Does anyone else rarely brew bigger beers?

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Soulive

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I'm not looking to flame bigger beers or the people who brew them, but I feel in the minority for mostly brewing beers below 6%abv. The bulk of my batches are between 3.5% and 5.5%, with the occasional 6-6.5% IPA. I'd say maybe twice a year I brew something over 7.5%. Anyone else brew smaller beers for the sake of sessionability. I just like being able to drink my beer all day if I feel the urge. I think Biermuncher can relate on this...
 

mrkristofo

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Looking at my brew-log, it appears that mine are pretty much split 50/50. I'm young though, and so are my friends. We can abuse our livers like that I suppose.
 

HP_Lovecraft

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They take longer to mature, and generally cost more. They can also fail many different ways, and for many people they are disappointed with the results.

In short, they are harder to make correctly.

So making bigger beers is a challenge that for some is simply not worth the time, but for others its very rewarding experience.

nick
 

PseudoChef

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I tend to brew bigger beers. I'm not out to get smashed, that's just what I prefer. I find those more analogous to wine, and with how I'm trying to educate myself and learn, I find pairing food with bigger beers comes more naturally. I'm sure that I will begin appreciating smaller beers soon, when I become more comfortable with the pairings and flavor profiles I'm currently trying to create.

I am also curbing my drinking. Now, I'll rarely have more than 2-3 total throughout the week. Weekends I'll usually reserve one night to sample and, uh..."expand my horizons."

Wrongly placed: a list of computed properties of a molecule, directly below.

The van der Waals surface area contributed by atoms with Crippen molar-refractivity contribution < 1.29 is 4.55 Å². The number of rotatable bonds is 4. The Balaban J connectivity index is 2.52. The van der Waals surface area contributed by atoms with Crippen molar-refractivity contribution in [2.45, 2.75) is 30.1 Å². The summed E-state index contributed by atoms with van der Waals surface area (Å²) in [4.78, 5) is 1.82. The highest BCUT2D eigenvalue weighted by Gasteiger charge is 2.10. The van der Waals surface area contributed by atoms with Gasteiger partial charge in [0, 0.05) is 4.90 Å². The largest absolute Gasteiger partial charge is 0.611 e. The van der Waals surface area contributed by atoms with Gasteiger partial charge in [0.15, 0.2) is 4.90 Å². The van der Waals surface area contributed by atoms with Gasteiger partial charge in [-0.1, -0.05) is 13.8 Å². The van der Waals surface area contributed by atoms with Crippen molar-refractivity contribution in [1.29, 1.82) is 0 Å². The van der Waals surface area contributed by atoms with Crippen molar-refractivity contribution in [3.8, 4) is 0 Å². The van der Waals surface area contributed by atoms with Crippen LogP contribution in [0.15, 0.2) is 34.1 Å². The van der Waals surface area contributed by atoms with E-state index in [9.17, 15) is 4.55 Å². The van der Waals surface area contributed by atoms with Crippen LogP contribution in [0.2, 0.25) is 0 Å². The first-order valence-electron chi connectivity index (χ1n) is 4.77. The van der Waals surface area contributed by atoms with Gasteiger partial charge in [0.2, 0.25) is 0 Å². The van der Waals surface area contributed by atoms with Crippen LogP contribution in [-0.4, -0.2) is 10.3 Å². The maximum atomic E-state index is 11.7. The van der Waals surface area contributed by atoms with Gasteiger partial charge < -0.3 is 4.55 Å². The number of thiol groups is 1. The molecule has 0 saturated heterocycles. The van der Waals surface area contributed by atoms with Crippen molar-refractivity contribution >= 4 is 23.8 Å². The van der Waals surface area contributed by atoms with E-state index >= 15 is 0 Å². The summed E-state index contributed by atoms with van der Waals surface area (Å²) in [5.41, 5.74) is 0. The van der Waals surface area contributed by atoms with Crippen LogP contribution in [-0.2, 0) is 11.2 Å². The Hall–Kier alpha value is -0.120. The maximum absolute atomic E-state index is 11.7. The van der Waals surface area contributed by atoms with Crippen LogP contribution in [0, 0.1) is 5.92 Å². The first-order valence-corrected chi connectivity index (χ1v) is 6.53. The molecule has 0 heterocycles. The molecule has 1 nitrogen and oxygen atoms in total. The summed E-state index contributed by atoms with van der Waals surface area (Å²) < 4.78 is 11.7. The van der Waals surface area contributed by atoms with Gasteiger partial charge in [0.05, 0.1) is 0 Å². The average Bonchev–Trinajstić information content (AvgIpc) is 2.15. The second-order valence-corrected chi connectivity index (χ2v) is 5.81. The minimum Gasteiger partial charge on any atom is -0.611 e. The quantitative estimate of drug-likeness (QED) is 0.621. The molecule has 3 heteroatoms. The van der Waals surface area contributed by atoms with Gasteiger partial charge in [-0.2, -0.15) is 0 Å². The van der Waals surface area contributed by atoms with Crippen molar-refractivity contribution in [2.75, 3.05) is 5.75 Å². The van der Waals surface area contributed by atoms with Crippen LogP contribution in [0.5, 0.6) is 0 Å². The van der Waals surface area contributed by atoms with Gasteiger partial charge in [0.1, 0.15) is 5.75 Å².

ohiobrewtus

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I've brewed from 3.8% up to 10%. About 80% of mine seem to be in the 5%-6.5% range. Mostly because that's what the style calls for.

If a style calls for low alcohol that's what I'll do, I have never taken something like an APA and thought 'Gee, it sure would be nice to have less alcohol in this'.

Not that there's anything wrong with doing that... :D
 

Beerthoven

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Most of my beers have been in the 5 to 6% range. The last two beers I made were under 4.5%. I have not made anything I would call "big" yet. My biggest OG was 1.070.

The only two big beers I'm planning for this year are a Christmas Ale (1.095) in March, and an RIS sometime later in the year. Everything else will probably be 1.055 or less.
 

Kaiser

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I see beer as food. Above 6% it becomes more a treat then food and as others say, they do cost more in ingedients as well as time.

Kai
 

z987k

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MY biggest beer came in at 8.8%. Current beer on tap is 3.8%, I like it, I can drink it all night. Most of mine end up in the 4-6 range.
 

BierMuncher

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Soulive said: